Check your assumptions. That is this month’s tip. When you do not ask questions with curiosity, when you do not seek to learn more, when you assume you know what the other person will say or do, that leads to misunderstandings, errors, and underperformance.
In January and February, the coaching tips focused on listening. One of the key barriers to taking a coach-approach to people management, collaboration, and internal coaching is making assumptions. Thus, the tip this month is to Check Your Assumptions.
What are assumptions?
When you believe you already know what another person thinks or may do in a situation, without first asking them, that is an assumption. Assumptions are usually based on one’s past experience. But, most often those past experiences are one’s own and not the other person’s experiences. Furthermore, things change. So even if you have recently asked the person their point of view or what they would prefer, that does not necessarily mean that status quo is still in play.
Our assumptions are influenced by our own experience of the world and our personal preferences. Each person has their own experience and preferences. While there may be some “norms” within common groups of people, such as people from a particular region of a country talk with a different pace, that may not be the case for everyone from that particular region.
In a work setting, making assumptions about another person’s preferred mode of communication, approach to a project, or opinion on a market opportunity, can lead to unintended negative consequences. While it would be unproductive to ask each person the same question each day, the opposite it usually the case: we never pause to ask someone their preference.
What are the risks of assumptions?
- Misunderstandings and interpersonal conflict
- Errors and underperformance
- Unintentionally taking away power from another person by assuming you know their point of view and not giving them the opportunity to express their opinions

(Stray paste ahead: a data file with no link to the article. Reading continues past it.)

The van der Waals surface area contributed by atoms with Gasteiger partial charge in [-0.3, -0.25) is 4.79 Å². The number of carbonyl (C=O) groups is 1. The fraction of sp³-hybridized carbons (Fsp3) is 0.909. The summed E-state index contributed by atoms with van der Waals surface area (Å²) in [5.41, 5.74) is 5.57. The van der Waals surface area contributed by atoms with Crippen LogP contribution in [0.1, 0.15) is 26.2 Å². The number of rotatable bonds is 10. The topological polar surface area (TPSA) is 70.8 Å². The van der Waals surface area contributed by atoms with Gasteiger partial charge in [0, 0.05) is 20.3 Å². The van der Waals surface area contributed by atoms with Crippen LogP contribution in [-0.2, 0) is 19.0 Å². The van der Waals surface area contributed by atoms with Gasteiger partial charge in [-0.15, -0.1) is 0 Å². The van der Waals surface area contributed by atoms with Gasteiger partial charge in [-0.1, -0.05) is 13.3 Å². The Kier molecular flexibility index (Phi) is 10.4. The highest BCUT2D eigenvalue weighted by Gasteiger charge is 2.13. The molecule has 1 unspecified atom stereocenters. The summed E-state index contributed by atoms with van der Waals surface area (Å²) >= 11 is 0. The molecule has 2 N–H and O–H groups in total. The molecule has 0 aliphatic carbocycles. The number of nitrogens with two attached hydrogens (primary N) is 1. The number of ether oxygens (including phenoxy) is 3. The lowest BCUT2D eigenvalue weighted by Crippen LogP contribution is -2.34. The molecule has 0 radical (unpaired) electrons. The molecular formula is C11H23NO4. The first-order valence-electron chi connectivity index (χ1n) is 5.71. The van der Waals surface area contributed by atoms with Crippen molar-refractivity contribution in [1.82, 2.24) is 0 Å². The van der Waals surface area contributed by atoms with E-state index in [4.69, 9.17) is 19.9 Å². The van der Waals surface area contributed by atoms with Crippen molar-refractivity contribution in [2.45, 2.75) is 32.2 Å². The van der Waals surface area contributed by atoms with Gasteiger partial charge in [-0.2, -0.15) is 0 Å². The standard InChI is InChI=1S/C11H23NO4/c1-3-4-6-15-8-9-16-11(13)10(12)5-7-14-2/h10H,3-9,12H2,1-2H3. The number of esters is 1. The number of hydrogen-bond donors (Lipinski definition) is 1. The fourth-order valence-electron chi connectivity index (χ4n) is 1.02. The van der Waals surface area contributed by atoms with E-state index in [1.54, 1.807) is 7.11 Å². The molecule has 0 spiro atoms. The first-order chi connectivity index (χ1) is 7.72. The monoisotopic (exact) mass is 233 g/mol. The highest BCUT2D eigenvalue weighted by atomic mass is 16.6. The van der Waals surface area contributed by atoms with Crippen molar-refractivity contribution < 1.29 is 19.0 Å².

All of the above and more lead to disengaged team members, negative team culture, lower revenues, and more.
This tip is not only relevant during a month when we are inviting action in support of greater gender equity in the workplace. It is always smart to Check Your Assumptions.
How to Check Your Assumptions in 3 Simple Steps:
- Catch yourself assuming what another person would say or do in a particular situation.
- Ask that person an open question to invite their input.
- Then check your assumption: did you have it right all along, or did you learn something new?
The important nuance to Step 2 is to ask an OPEN question. Not a yes/no question. And not a leading question. Ask an open question.
Let’s say you think you know your colleague’s preference on who presents specific content at an upcoming client presentation. Catch yourself assuming you know. Set the context, then ask an open question.
“Mariah, do you have a minute? I’d like to ask about your preferences for who presents at the upcoming client presentation.”
Follow the context setting with an open question.
“What are your preferences for ‘who’ presents ‘what’ for the upcoming presentation?”
Note how this open question is different from the following question:
“Do you want me to present the intro and Alex to present the closing?”
A question that begins “do you” is a yes/no question.
The “do you” question above is also a leading question because it suggests a possible answer in the wording of the question: in this case two answers are included. (1) “me” presents the “intro” and (2) “Alex” presents the “closing”.
The above example may seem to be rather benign compared to situations with riskier consequences, but it does ensure that Mariah is given the opportunity to share her opinion and have a voice is the decision that is made about who presents.
Try it! Check your assumptions this week before sending messages, making decisions, or communicating on behalf of a team member with others. As a result, you may be surprised what you learn and how asking open questions can be a stealth tool for ensuring greater equity while supporting greater engagement in the workplace.